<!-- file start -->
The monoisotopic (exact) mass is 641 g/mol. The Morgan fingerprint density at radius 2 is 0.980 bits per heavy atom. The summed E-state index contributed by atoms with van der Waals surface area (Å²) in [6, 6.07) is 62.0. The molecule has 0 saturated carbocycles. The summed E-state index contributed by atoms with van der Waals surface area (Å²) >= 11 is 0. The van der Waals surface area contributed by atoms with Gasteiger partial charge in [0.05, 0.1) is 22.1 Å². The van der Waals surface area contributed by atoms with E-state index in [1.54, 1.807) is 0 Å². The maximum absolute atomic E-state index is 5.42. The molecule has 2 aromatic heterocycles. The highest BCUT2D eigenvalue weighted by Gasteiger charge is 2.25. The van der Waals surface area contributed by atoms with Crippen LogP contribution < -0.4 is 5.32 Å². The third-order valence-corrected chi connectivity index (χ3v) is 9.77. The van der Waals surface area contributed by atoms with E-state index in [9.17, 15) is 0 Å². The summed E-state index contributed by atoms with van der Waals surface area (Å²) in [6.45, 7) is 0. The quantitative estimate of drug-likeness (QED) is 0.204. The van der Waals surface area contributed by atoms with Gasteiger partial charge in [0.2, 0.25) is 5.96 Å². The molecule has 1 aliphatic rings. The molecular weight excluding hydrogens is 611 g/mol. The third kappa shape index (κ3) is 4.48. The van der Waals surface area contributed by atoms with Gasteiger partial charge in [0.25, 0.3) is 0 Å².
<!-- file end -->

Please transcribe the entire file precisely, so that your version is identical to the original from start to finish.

The monoisotopic (exact) mass is 641 g/mol. The Morgan fingerprint density at radius 2 is 0.980 bits per heavy atom. The summed E-state index contributed by atoms with van der Waals surface area (Å²) in [6, 6.07) is 62.0. The molecule has 0 saturated carbocycles. The summed E-state index contributed by atoms with van der Waals surface area (Å²) >= 11 is 0. The van der Waals surface area contributed by atoms with Gasteiger partial charge in [0.05, 0.1) is 22.1 Å². The van der Waals surface area contributed by atoms with E-state index in [1.54, 1.807) is 0 Å². The maximum absolute atomic E-state index is 5.42. The molecule has 2 aromatic heterocycles. The highest BCUT2D eigenvalue weighted by Gasteiger charge is 2.25. The van der Waals surface area contributed by atoms with Crippen LogP contribution < -0.4 is 5.32 Å². The third-order valence-corrected chi connectivity index (χ3v) is 9.77. The van der Waals surface area contributed by atoms with E-state index in [9.17, 15) is 0 Å². The summed E-state index contributed by atoms with van der Waals surface area (Å²) in [6.45, 7) is 0. The quantitative estimate of drug-likeness (QED) is 0.204. The van der Waals surface area contributed by atoms with Gasteiger partial charge in [0.2, 0.25) is 5.96 Å². The molecule has 1 aliphatic rings. The molecular weight excluding hydrogens is 611 g/mol. The third kappa shape index (κ3) is 4.48. The van der Waals surface area contributed by atoms with Gasteiger partial charge in [0.25, 0.3) is 0 Å².